And I am not at all afraid that our

re

ingenious conductors of the forge
will be at any loss, when the desi-
rable days of peace shall arrive, to
render many of our small arms
"duris agrestibus arma +," or, in
other words, as useful in the hands
of husbandmen, as they have been
fatal under the direction of our sol-
diers and sailors. But, Sir, modern
warfare has introduced a variety of
unwieldy instruments, which we may
expect to be puzzled to turn to any
account. For my own part, when I
consider our ponderous cannon, I can
see no alternative, but to let them pass
through the furnace, or rust in our
arsenals. Not so, however, do I
gard their deadly associates, shot and
shells; for my object is to endeavour
to show that they may be well,
though tranquilly employed, if not in
an agricultural, in a nautical way, and
that without depriving ourselves of
the power of having recourse to them
the moment we may be attacked by
any crafty foe. As many valuable in-
ventions have been advanced by your
publication, I will beg a place in it to
enable the publick to judge of mine;
being desirous of giving every one an
opportunity of profiting by it quite
gratuitously, should it be thought
really advantageous. My specula-
tion is this-Suppose a number of
large shot piled in the water, as we
observe them near every battery,-I
am induced to believe, from their gra-
vity and roundness, the upper tier or
two being at most secured, they would
prove an effectual barrier against
the utmost violence of the sea;
but, granting that they would only
resist its ordinary attacks, I think
this would be an advantage suf-
ficient to compensate for the trouble

Isaiah ii. 4; Joel iii. 10.
+ Virgil Geor. i. 507.
Ibid. i. 160.

327

of re-piling them when cast down,
(for they would not be washed away)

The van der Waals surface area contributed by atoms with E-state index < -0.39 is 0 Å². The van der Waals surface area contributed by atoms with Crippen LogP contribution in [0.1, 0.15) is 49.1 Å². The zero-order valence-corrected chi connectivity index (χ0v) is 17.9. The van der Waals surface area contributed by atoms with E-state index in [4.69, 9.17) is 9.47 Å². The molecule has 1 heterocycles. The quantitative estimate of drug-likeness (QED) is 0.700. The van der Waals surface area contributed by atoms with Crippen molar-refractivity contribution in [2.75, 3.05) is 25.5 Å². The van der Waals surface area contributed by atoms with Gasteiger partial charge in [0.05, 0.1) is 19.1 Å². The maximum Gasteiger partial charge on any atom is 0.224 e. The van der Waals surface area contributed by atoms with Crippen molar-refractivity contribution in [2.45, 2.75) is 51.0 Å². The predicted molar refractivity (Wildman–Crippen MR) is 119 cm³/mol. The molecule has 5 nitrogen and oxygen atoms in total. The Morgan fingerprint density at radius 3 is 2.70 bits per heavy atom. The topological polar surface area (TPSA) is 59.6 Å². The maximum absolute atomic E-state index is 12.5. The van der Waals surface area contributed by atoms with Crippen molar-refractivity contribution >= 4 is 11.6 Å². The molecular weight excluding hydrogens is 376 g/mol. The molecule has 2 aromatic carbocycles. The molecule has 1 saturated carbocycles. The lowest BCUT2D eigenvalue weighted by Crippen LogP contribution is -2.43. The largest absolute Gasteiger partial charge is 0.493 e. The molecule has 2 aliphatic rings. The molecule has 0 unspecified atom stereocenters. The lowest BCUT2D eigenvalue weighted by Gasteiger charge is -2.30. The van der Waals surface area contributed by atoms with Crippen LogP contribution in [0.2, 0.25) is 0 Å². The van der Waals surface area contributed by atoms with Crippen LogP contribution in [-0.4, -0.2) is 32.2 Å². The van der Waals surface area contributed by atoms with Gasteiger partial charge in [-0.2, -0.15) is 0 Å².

at the entrance of some of our small
harbours, or on open
insecure
coasts, for the protection of fisher-
men, or to prevent the hungry waves
returning saturated with valuable
earth, as is continually witnessed
under the Brighton Cliffs, and in nu-
merous other situations. The facility
with which such works might be car-
ried on seems to me a very great re-
commendation. No matter, I should
say, whether the ground be rocky or
even, so that there be not the worst
of quicksands; cast them in, and the
pile will rise. Then the most igno-
rant if lusty fellows may be set at
work; for if there be only a looker-
on, to see that the foundation be laid
in a triangular, square, or other shape
which may be desirable, and the shot
will take, there is but one simple rule
afterwards to follow, from which they
can hardly err. A very few of such
labourers would, in a short time, raise
a pyramid in the Ocean not to be out-
done in correctness by those in Egypt,
or by the cones said to have been
formed by immense exertion at Cher-
bourg.

Should my principle be admitted to the utmost, I am almost tempted, I confess, to suspect that the much-desired security for our shipping in Plymouth Sound may be sooner and more certainly gained by my method than by the use of marble; I will not add at a less expence, being entirely destitute of the means of making any calcula tions on that head. In this latter ob servation I am obviously departing, it may be said, from my original purpose; for we shall want our shot and navy at the same time: but I trust I shall be excused if I can point out any method of employing our numerous untouched subterraneous beds of iron, as well as those large external manufactured heaps of it which will be rendered useless by a peace.

As a hint to the wise is sufficient, I shall now hasten to conclude my remarks by observing that, if cast on purpose, the balls may perhaps be extended with advantage to a much greater diameter; that they may also occasionally admit of being left hollow, to be filled or not, before immersion, with sand, or clay, &c. easily collected every where, and which would very much reduce the expence; that, further, a pier might be made convenient

for